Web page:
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Historic Monument Design in the United States

Monuments, statues, and even fountains used to commemorate people or events considered historically important to an area often become part of the landscape – even more so because so many of them, especially in Western countries, are quite similar in style.

Monuments, statues, and even fountains used to commemorate people or events considered historically important to an area often become part of the landscape – even more so because so many of them, especially in Western countries, are quite similar in style.

Monuments in the United States

Applying the terms form, content and context can help learners take a deeper look at visual historical culture in outdoor public settings, just as one might when viewing a sculpture in a museum. Naturally, there are outliers to the usual style of monument that purposely buck tradition, like Maya Lin’s Vietnam Memorial in Washington DC. But let’s take a look at one of the most commonplace monument styles throughout the United States.

Neoclassical Design

There is a good chance many of you are already picturing this style of monument: it’s made of stone or bronze, and left unpainted. It’s on some kind of pedestal, and there’s a figure with realistic features either riding a horse or brandishing a weapon or both – and that figure is most likely a man. The art movement this comes out of, known as Neoclassical, started in Europe in the 1700’s and has been the dominant style for public monuments for the United States since the country’s early days.

Like the name suggests, the movement came from new artists finding influence in work they considered “classic”- in this case early Greek artists and Roman artists. Inspired by new discoveries of Greek and Roman ruins, Neoclassical artists, which included painters, composers, writers and architects, in addition to sculptors, sought inspiration in these early remnants of European culture.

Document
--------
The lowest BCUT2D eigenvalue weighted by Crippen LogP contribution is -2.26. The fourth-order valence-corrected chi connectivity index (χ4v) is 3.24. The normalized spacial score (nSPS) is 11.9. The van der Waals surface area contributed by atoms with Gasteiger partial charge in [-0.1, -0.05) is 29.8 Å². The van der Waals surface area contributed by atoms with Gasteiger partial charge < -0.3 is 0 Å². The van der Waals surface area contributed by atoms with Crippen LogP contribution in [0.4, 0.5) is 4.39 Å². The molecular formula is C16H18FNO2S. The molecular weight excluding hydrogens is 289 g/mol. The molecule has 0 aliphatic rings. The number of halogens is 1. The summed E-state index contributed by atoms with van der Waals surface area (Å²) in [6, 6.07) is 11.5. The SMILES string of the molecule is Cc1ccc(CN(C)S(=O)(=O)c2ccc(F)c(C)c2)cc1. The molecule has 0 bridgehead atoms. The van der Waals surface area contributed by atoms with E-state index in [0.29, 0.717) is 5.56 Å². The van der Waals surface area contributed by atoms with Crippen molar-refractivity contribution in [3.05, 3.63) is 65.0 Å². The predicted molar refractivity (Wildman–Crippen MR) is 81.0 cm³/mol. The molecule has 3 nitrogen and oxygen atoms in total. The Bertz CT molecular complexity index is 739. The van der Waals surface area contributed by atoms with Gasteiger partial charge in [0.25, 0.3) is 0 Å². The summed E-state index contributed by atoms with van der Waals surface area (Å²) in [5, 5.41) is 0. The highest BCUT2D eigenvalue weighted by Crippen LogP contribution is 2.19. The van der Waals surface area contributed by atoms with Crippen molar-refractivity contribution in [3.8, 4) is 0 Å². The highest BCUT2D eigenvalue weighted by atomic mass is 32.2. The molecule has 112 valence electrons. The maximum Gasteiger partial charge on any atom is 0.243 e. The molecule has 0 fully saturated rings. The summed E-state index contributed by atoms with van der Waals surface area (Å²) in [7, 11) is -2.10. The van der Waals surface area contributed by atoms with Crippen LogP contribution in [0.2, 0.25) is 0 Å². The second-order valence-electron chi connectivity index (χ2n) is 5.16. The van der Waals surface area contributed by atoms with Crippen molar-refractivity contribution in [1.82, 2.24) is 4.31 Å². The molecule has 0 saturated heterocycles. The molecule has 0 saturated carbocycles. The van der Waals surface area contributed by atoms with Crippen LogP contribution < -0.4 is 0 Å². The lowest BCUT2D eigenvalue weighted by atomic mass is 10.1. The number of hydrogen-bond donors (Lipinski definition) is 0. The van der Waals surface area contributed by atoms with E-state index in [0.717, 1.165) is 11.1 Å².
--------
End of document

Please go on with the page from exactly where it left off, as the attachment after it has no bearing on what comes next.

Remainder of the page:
1861 Statue of Vulcan, the Greek god of fire, by Bertel Thorvaldsen

Neoclassicism’s fixation on the past, along with its timing, helps us understand its enduring influence on the United States. European art just before Neoclassicism was often elaborate, with subjects striking dramatic poses, often surrounded by ornate decoration. In comparison, Neoclassical art is purposefully sedate, focusing on simplified ideals of heroism found in Greek and Roman myths.

Hero Treatment

As with many American traditions, Neoclassicism came to the United States by way of the Europeans living here at the time. But as the country became independent, the style also became a reflection of early American mythmaking, which centered on individualism and stoicism as especially heroic traits. As this popular style spread, this hero-treatment soon became the standard for publicly commemorating historical and political figures.

1788 Memorial to George Washington by Jean-Antoine Houdon

Classical Realism

One early notable example of this is the French artist Jean-Antoine Houdon’s 1788 marble sculpture of George Washington, made from a life mask and celebrated for its life-like depiction of the president. Unlike Houdon’s other statues, Washington is wearing a contemporary uniform for the time, a concession the artist made at Washington’s request. This combination of neo-classical presentation – the hero’s pose, the pedestal, and contemporary details – would itself inform an evolution of the Neoclassical movement: Classical Realism. While these artists shared Neoclassicism’s reverence for the ancient European approach to sculpture, they rejected the anachronistic dress and mythological subject matter of most Neoclassical artists, and instead realistically depicted era-appropriate scenes and dress.

For some artists, especially in the later part of the 19th century, this shifting focus towards realism over idealism signaled an appreciation for the common man over the idealized hero. Inarguably, depicting politicians as military heroes as opposed to Greek gods achieves that to some degree. But it’s important to consider how many of the details that remained a staple of the medium: the victory pose, the elevation of the figure on a pedestal, the exaggerated size, still work to elevate these figures above the humanistic details. While these details may not be portraying them as “gods,” they aren’t quite bringing down to the level of common people either.

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